Upper Extremity Prostheses Gain Greater Realism

by James Cavuoto, editor

October 2014 issue

The potential market for upper-extremity neuroprosthetics continues to look promising and two recent developments in the U.S. and Europe have addressed critical issues amputees have faced with existing devices. These include difficulty in donning, doffing, and controlling a motorized prosthetic and the lack of sensory input needed for performing tasks requiring the dexterity of a natural arm.

In Europe, a team from Sahlgrenska University and Chalmers University of Technology has used ossointegration to seamlessly integrate a neural-controlled robotic arm with the user’s body. In the U.S., a team from Case Western Reserve University has demonstrated a prosthetic arm that restores the sense of touch to amputees. The combination of these two technologies could revolutionize the prosthetics industry in the years ahead.

Dustin Tyler and his colleagues at CWRU and the Louis Stokes Cleveland Veterans Affairs Medical Center used their system in two amputees who reported feeling sensations that were familiar and were able to control their prosthetic hands with more dexterity.

“The sense of touch is one of the ways we interact with objects around us,” said Tyler, “Our goal is not just to restore function, but to build a reconnection to the world. This is long-lasting, chronic restoration of sensation over multiple points across the hand. Our work reactivates areas of the brain that produce the sense of touch,”

How the system works and the study’s results were published online in the journal Science Translational Medicine. Tyler also described his work at the recent Neurotech Leaders Forum in San Francisco. Other research teams have attempted to use electrical stimulation to restore feeling. But the Cleveland team’s efforts are unique in several respects. First, the nerves used to relay the sense of touch to the brain are stimulated by contact points on cuffs that encircle major nerve bundles in the arm, not by electrodes inserted through the protective nerve membranes.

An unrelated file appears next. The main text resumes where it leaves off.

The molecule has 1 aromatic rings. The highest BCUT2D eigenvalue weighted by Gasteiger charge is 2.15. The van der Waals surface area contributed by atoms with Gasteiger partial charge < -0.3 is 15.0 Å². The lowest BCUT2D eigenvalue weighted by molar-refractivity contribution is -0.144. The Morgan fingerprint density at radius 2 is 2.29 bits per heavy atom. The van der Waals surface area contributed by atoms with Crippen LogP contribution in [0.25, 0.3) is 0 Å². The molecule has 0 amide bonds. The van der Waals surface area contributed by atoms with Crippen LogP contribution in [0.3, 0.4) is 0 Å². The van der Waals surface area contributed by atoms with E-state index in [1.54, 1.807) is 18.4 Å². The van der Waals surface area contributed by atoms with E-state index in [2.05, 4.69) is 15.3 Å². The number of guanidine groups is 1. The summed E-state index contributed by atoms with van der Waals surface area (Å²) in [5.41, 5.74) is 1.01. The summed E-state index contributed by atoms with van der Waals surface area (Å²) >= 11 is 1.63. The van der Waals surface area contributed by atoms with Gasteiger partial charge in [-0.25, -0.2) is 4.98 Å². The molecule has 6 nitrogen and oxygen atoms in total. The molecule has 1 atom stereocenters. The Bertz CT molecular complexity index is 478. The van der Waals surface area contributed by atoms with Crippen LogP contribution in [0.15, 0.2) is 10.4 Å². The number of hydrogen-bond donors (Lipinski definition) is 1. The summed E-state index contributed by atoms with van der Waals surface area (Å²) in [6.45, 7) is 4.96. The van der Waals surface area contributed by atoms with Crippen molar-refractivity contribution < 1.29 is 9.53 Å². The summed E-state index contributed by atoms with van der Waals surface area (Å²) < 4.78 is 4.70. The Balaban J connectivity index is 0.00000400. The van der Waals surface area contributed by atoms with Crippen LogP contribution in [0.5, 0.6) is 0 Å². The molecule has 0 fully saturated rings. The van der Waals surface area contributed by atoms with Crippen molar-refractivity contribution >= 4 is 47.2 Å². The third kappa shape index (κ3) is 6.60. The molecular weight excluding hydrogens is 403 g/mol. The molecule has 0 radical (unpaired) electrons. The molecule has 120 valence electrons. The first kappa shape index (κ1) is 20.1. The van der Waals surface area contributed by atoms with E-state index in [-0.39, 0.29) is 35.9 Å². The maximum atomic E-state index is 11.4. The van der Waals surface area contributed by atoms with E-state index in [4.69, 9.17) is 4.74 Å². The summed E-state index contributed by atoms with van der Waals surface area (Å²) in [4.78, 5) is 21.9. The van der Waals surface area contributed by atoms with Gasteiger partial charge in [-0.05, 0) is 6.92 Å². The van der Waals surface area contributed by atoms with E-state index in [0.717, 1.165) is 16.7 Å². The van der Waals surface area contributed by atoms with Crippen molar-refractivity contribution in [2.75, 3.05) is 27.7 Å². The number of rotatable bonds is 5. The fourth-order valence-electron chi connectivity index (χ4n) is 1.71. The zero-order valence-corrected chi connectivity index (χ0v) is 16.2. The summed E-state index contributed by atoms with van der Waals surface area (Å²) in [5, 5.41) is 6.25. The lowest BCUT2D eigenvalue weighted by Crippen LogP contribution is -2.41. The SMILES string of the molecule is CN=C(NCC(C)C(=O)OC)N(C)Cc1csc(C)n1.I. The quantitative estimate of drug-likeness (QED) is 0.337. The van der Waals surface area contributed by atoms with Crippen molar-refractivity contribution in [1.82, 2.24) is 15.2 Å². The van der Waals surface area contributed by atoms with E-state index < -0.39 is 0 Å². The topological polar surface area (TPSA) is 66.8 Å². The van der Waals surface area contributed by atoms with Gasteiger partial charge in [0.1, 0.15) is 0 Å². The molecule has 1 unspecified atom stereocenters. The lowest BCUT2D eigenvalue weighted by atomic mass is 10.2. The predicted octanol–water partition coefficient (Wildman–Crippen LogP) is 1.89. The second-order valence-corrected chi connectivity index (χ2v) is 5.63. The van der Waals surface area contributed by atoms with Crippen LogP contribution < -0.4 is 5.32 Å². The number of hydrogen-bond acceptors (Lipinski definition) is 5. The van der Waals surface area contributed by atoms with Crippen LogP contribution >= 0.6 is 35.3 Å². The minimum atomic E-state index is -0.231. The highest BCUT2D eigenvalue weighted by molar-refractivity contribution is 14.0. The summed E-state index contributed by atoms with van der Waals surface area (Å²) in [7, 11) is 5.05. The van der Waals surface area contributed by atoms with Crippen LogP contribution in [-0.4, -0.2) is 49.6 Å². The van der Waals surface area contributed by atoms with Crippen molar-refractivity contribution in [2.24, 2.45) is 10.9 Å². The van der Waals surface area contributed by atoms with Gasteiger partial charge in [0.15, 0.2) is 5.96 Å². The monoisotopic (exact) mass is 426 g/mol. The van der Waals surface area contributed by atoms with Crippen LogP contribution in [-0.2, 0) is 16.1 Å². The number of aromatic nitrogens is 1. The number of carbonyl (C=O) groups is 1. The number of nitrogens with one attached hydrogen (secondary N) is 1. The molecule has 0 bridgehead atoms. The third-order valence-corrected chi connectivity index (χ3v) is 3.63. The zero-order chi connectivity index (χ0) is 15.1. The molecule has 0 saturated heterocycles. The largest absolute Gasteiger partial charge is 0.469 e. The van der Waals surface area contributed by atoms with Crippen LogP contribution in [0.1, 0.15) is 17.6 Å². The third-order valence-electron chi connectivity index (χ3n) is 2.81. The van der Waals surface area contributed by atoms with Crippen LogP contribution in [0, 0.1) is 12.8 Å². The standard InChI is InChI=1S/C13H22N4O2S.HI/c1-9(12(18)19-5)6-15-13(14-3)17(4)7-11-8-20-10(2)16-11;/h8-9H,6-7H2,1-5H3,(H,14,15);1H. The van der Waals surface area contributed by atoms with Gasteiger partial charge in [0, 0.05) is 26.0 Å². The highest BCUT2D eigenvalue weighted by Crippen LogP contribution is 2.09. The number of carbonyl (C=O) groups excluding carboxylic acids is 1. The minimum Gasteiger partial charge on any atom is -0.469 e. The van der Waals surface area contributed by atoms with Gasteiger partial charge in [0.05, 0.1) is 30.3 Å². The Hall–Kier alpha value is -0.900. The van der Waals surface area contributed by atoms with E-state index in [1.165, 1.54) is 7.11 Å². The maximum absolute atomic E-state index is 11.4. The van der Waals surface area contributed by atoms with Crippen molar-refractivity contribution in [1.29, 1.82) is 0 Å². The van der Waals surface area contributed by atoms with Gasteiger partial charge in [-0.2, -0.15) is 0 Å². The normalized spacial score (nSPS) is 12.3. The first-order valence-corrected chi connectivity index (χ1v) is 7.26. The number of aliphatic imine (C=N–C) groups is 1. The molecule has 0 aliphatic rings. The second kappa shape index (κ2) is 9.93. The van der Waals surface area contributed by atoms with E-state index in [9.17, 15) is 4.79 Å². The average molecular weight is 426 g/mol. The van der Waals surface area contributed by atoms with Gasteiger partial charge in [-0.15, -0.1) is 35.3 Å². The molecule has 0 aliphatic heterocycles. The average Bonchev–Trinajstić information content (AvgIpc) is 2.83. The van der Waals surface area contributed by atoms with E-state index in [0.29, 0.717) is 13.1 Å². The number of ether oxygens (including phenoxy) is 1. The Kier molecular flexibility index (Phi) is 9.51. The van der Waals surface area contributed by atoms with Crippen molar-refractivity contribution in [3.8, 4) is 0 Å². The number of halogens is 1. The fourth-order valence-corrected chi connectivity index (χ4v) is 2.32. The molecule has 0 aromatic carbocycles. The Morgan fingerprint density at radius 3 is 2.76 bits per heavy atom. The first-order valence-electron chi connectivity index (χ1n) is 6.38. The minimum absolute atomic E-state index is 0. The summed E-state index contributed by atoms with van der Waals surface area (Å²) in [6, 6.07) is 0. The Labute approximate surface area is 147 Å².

Surgeons Michael Keith and J. Robert Anderson from Case Western Reserve School of Medicine and Cleveland VA implanted three electrode cuffs in one user’s forearm, enabling him to feel 19 distinct points. They implanted two cuffs in another user’s upper arm, enabling him to feel 16 distinct locations.

The research team has developed algorithms that convert input from sensors taped to a patient’s hand into varying patterns and intensities of electrical signals that produce a more natural and repeatable sensation. The different signal patterns, passed through the cuffs, are read as different stimuli by the brain. The system has worked for two and a half years in one user and one and a half in the other. Other research has reported sensation lasting one month and, in some cases, the ability to feel began to fade over weeks.

Meanwhile, robotic prostheses controlled via implanted neuromuscular interfaces have become a clinical reality in Europe. Last year, a Swedish arm amputee was the first person in the world to receive a prosthesis with a direct connection to bone, nerves and muscles. An article about this achievement and its long-term stability was published in Science Translational Medicine.

“Going beyond the lab to allow the patient to face real-world challenges is the main contribution of this work,” said Max Ortiz Catalan, research scientist at Chalmers University of Technology and lead author of the publication. “We have used osseointegration to create a long-term stable fusion between man and machine, where we have integrated them at different levels. The artificial arm is directly attached to the skeleton, thus providing mechanical stability. Then the human’s biological control system, that is nerves and muscles, is also interfaced to the machine’s control system via neuromuscular electrodes. This creates an intimate union between the body and the machine; between biology and mechatronics.” The direct skeletal attachment is created by osseointegration, a technology in limb prostheses pioneered by associate professor Rickard Brånemark and his colleagues at Sahlgrenska University Hospital.

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